Osteoclasts (OCs) are multinucleated giant cells with the function of bone resorption. Multinucleated giant cells are formed by the fusion of mononuclear macrophages differentiated from myeloid hematopoietic stem cells. And osteoclasts play an important role in the development and formation of the bone skeleton, in synergy with osteoblasts.
Early immature proliferative mononuclear phagocytic cells, also called osteoclast precursors, enter the blood circulation under the action of chemical factors and then enter the bone structure cavity under the action of signal factors released by basal multicellular units. Under the stimulation of various chemical factors, transcription factors, cytokines, and other signaling factors, they are fused into multinucleated cells and finally activated into osteoclasts. This process is called osteoclast differentiation.
Two essential cytokines macrophage colony-stimulating factor (M-CSF) and the receptor activator of nuclear factor-κB ligand (RANKL) regulate osteoclast differentiation and activity.
M-CSF is a key player in promoting the proliferation and survival of osteoclast precursor cells. M-CSF binds to and phosphorylates c-Fms. c-Fms phosphorylation activates itself and then recruits some downstream targets such as phosphatidylinositol 3-kinase (PI3K), Akt, ERK, and Grb2, triggering the ERK and PI3K/Akt pathways that enhance osteoclast precursor cells proliferation and survival.
With the aid of M-CSF, osteoclast precursor cells express RANK (receptor activator of NF-kappa B), which binds to RANKL. RANKL-RANK recruits TRAFs (tumor necrosis factor receptor-associated factors) to the RANK' cytoplasmic region, where TRAKs (TRAF1, TRAF2, TRAF3, TRAF5, and TRAF6) binds to RANK. Among TRAFs, TRAF6 is the most important for osteoclast formation. TRAF6 binds to RANK, initiating and transmitting the differentiation signal of osteoclasts through the JNK (c-Jun N-terminal kinase) pathway, NF-Kappa B pathway, and Akt pathway. TRAF2 and TRAF5 link to RANK, which activates c-Jun N-terminal kinase (JNK). JNK induces c-Jun/Fos-activated protein 1 activation, which regulates c-Fos expression, promoting proliferation and differentiation of osteoclast precursors. TRAF6 binds to RANK to activate phosphatidylinositol-3-kinase (PI-3K), which in turn activates protein kinase B (PKB), Akt, and NF-Kappa B, increasing c-Fos expression. c-Fos combines with the nuclear factor of activated T cells (NFATc1), initiating transcription of osteoclast-specific genes and inducing osteoclast precursor differentiation into mature osteoclasts. Except for the self-regulatory mechanism, elevated bone resorption and blood calcium levels induced by osteoclast maturation and activation also play a regulatory role in the pathway loop. Activation of calcium signaling also stimulates NFATc1 expression.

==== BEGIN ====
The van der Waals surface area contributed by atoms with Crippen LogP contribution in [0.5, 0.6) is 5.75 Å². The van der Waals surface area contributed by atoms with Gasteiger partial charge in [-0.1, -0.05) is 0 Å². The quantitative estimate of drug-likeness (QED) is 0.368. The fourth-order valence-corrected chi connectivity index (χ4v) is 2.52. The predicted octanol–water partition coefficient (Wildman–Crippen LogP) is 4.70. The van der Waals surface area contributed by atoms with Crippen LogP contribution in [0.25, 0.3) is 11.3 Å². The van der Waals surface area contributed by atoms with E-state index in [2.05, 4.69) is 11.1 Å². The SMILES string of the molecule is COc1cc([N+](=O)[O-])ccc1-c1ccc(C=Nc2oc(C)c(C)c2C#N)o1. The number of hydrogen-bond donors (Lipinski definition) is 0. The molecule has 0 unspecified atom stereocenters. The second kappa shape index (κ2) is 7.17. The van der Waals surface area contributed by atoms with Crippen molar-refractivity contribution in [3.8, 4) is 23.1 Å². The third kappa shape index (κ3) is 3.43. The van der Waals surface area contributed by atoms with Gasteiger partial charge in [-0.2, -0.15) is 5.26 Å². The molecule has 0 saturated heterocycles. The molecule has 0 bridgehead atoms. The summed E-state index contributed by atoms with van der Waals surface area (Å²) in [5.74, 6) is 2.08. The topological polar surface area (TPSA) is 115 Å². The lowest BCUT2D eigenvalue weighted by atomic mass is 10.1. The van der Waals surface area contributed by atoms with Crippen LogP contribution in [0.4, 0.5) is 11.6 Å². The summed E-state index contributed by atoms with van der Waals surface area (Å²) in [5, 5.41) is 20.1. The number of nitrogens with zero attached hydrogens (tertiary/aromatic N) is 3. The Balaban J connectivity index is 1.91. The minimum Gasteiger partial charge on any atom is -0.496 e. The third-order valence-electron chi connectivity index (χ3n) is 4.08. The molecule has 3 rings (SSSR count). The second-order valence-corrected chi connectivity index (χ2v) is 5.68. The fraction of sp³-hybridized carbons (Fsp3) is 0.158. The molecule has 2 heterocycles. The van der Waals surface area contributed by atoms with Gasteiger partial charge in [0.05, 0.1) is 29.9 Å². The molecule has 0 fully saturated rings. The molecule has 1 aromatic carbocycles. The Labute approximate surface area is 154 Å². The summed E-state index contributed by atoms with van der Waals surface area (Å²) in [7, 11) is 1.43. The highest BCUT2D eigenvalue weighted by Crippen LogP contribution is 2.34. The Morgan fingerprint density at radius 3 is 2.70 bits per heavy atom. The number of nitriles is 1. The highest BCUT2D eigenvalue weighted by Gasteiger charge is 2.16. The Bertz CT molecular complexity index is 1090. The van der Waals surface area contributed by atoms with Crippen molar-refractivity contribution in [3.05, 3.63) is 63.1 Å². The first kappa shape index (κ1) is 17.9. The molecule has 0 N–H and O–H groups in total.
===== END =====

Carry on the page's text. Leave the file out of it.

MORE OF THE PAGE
OPG (osteoprotegerin) exerts its role in the form of osteoblast/stromal cell paracrine secretion. OPG competitively binds to OPGL (or RANKL), which blocks OPGL binding to RANK. The combination between OPG and OPGL inhibits RANKL/RANK pathway, repressing osteoclast differentiation and maturation and prevent osteoclast cells from excessively growing. Besides, OPG can also bind to tumor necrosis factor-related apoptosis-inducing ligand (TRAIL) and inhibit TRAIL-induced apoptosis.
The RANKL/OPG ratio is related to the strength of osteoclast differentiation. If the ratio decreases, the RANKL on the surface of osteoblasts is all competitively bound by OPG, rather than binding to RANK on the osteoclast precursor, inhibiting differentiation of osteoclasts. If the ratio excessively increases, OPG is difficult to antagonize the binding of RANKL and RANK, resulting in increased osteoclastogenesis and enhanced bone resorption capacity. Therefore, keeping the RANKL/OPG ratio at a certain range is important for maintaining osteoclast differentiation and bone metabolism balance.
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